Britain’s bomber force at the beginning of the Second World War only consisted of around 300 aircraft and was made up of both light and medium bomber squadrons. The most capable medium bomber of the day was the twin-engined Vickers Wellington, which first flew 1936 and entered RAF service with No.99 Squadron at Mildenhall in October 1938. The production aircraft bore little resemblance to the prototype aircraft and compared to contemporary medium bombers already in service, the Wellington appeared to be much more advanced in design and an aircraft to be feared by any potential enemy. Its sleek monoplane design and heavy defensive armament placed the new Wellington as one of the most advanced and capable medium bombers in the world.
Perhaps the most significant feature of the Wellingtons design was the adoption of a geodetic construction method, which was developed by famous British engineer and inventor Barnes Wallis. Duralumin W-beams were used to form a metal lattice-work construction on to which wooden battens would be screwed, which would then allow the doped fabric outer skin of the aircraft to be attached. The resultant fuselage was relatively light in weight but possessed great strength and whilst this method of construction posed challenges for companies engaged in manufacturing Wellington bombers, the inherent strength of the design would prove crucial when the aircraft was thrust into combat. Capable of withstanding significant battle damage, numerous RAF Wellingtons managed to bring their crews back home, when other bombers would have failed to do so.
Among the tanks that appeared in World War II, Soviet T – 34 is one of the tanks called masterpieces.
It was a well-balanced tank, such as a superior inclined armored body design at the beginning of the strike, a high track mobility due to a wide range of crawler tracks and light foot suspension, and adoption of a diesel engine. Developed based on the experience of the Spanish civil war etc. which broke out from 1936 to 39. The first mass production type was 1940 type.
In September 1940 the first car rolled out. The main gun had a 30.5 caliber 76.2 mm tank cannon L-11 installed. During 1940, it was produced only at the 183 Kharkov locomotive plant, producing nearly 120 pairs.
Production started at the Stalingrad and Tractor Factory (STZ) in 1941 and by the first half of 1919 a total of about 200 were produced.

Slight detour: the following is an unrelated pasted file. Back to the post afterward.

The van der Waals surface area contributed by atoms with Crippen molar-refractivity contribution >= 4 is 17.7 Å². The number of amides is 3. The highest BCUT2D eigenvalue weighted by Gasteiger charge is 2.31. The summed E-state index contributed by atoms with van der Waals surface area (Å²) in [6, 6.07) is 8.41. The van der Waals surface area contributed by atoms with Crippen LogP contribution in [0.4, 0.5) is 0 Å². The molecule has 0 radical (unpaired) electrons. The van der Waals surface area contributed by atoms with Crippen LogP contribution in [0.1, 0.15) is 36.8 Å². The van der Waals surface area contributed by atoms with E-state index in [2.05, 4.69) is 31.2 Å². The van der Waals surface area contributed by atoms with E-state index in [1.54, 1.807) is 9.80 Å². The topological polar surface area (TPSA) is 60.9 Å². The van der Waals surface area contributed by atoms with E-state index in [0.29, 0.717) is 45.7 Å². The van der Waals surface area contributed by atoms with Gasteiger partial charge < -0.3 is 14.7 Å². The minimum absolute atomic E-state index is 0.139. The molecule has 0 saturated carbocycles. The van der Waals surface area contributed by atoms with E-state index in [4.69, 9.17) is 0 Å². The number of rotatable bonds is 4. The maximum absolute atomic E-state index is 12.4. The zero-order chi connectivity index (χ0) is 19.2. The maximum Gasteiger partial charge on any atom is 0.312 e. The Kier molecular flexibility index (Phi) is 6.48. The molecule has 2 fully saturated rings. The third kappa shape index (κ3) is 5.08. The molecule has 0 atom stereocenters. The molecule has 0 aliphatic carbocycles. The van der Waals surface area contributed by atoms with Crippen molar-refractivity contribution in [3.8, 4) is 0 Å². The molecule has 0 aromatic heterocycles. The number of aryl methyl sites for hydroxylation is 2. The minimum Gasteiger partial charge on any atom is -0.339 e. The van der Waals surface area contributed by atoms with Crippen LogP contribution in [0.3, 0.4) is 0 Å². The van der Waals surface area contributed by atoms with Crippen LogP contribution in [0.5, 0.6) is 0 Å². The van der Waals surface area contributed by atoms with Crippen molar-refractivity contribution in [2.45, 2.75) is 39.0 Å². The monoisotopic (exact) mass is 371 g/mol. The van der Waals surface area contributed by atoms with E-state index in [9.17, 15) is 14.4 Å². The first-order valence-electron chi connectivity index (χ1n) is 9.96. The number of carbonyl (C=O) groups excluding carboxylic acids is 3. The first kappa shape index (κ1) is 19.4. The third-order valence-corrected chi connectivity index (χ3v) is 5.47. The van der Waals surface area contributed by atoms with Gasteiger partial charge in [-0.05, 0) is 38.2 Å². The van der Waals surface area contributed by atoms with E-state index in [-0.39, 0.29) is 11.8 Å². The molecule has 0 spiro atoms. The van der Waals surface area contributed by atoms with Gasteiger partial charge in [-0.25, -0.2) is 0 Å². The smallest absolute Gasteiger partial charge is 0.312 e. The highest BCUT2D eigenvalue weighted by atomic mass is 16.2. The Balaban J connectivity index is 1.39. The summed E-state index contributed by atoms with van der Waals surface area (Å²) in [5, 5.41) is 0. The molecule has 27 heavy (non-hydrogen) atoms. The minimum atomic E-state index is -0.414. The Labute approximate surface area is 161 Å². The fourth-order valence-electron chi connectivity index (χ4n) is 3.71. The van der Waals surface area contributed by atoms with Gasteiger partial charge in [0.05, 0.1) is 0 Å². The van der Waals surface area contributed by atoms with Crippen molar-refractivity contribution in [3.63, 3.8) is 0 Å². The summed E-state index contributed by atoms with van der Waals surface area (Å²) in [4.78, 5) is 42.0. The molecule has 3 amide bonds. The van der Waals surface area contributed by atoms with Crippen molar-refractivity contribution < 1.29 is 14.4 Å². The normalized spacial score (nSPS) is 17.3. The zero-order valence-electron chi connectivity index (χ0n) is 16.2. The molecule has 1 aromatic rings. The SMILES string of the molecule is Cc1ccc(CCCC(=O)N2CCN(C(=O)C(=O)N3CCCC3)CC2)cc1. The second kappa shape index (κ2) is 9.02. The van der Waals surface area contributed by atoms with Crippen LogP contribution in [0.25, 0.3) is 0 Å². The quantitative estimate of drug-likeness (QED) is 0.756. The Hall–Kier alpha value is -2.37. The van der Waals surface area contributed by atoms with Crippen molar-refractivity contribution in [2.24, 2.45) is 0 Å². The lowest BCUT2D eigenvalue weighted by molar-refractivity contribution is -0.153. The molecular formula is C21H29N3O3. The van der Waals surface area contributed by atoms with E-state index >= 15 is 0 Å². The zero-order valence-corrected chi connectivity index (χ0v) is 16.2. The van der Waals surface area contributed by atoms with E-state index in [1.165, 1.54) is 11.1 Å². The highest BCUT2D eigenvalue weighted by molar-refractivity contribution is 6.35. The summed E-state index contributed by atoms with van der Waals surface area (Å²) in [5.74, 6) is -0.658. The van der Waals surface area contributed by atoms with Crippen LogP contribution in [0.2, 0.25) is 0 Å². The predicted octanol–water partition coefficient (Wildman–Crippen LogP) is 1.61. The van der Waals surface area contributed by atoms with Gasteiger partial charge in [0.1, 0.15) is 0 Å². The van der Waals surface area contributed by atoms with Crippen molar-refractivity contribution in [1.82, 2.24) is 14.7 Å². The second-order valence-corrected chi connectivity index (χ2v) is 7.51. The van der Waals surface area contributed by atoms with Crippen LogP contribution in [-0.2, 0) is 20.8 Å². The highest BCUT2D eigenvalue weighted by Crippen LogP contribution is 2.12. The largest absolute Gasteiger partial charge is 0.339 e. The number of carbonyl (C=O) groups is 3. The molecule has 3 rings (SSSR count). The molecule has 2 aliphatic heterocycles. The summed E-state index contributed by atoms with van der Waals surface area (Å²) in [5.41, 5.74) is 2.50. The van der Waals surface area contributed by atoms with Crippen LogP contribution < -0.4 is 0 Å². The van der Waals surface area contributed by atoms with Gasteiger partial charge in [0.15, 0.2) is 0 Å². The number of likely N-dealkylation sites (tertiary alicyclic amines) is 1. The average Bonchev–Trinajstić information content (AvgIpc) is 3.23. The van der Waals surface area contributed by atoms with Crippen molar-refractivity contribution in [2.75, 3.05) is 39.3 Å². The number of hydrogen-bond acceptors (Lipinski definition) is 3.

It is a plastic model assembly kit which reproduced Soviet troops T-34/76 on 1/35 scale.
The model is the first production model, modeling the 1940 model. In addition to firmly reproducing the features of the 1940 type T – 34/76, in this set we set up firearms such as Soviet military machine guns. It is a GEN 2 type part of the dragon whose sharp detail is gaining high evaluation. Typical PPSh M 1941, DP 1928, PPS 43, and M 1891/30 used by Soviet soldiers of the Second World War. It is a nice bonus as a display and scene accessory accessory.
Of course, the T-34/76 is also a realistic finish. 1940 model features are firmly restrained and reproduced. The turret that expressed the details of the detail surely is a welding turret type and reproduces the short gun barrel 76 mm cannon of 30.5 caliber in the main gun. The lower part of the car body also reproduces the layout of the springs equipped on the inside, and finish that understands the mechanism of the suspension.
Of course, the suspension arm is also separate and solid feeling is sufficient. In addition, the crawler belt adopts the assembled type of plastic parts. The upper part of the car body accurately models the excellent shape at the time of impact. Two headlights equipped on the front of the car body and spare crawler tracks placed on the fender, tool boxes and scoops are reproduced to enhance the feeling.
Marking prepares decals and slogans drawn on the turret. Bonus parts also join, the kit makes the finish fun.